Apple keeps licensing prices for free trial undisclosed

Apple made a hasty reversal of its policy to not pay royalties for free trial customers on Apple Music, after Taylor Swift penned an open letter calling the policy “shocking, disappointing, and completely unlike this historically progressive and generous company.”

The quick change in policy made a lot of critics happy, but Apple has still not detailed the amount of royalties it will pay artists for free trial customers. This refusal to disclose the information might lead to Apple making a small adjustment, instead of full payments.

The subscription service does not have a freemium model, meaning free trial users will be paying nothing; information or cash, for the music. This means Apple needs to take some money out of the £120 billion war chest, to compensate artists.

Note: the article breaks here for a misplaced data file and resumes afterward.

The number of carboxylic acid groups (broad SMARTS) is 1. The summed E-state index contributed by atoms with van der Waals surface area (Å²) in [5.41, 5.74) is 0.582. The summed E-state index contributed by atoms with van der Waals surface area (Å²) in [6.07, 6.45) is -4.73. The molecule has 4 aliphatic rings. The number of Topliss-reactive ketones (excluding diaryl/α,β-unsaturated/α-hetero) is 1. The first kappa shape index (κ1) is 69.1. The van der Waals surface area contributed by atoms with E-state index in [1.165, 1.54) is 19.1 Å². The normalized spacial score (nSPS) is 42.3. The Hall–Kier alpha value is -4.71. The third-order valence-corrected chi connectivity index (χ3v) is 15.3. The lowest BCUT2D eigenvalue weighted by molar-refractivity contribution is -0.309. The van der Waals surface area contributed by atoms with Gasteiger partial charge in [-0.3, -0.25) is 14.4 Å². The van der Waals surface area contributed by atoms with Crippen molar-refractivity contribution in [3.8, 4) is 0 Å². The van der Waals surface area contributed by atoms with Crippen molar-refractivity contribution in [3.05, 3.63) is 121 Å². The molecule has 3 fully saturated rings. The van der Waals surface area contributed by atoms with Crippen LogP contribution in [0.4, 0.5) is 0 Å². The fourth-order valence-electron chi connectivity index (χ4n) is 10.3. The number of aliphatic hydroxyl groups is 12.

Apple has the money to afford this, but it seems unlikely it will pay exactly the same number per listen. The company has even confirmed rates will go up as more customers subscribe to the service, ultimately meaning the success of Apple Music is tied directly into how much artists make on the platform.

Unless Apple has big plans to rate per listen, this might mean for the first few years Apple Music will offer the same rate Spotify, Rdio and Deezer have been offering for years. Though most artists do not seem to have a problem with this, The Beggars Group, Taylor Swift and other artists against music streaming may not like the drop in sales.

Apple claims it is all for the artist and has worked to secure several prominent artists on Apple Music, not only for its music streaming platform but to keep Connect active. Beats 1 will no doubt tie into Apple’s promotion of the streaming service, with typical radio adverts swapped out for promotion of Apple’s services.

Apple Music will launch later this year with a £9.99 one person tier and £14.99 family tier.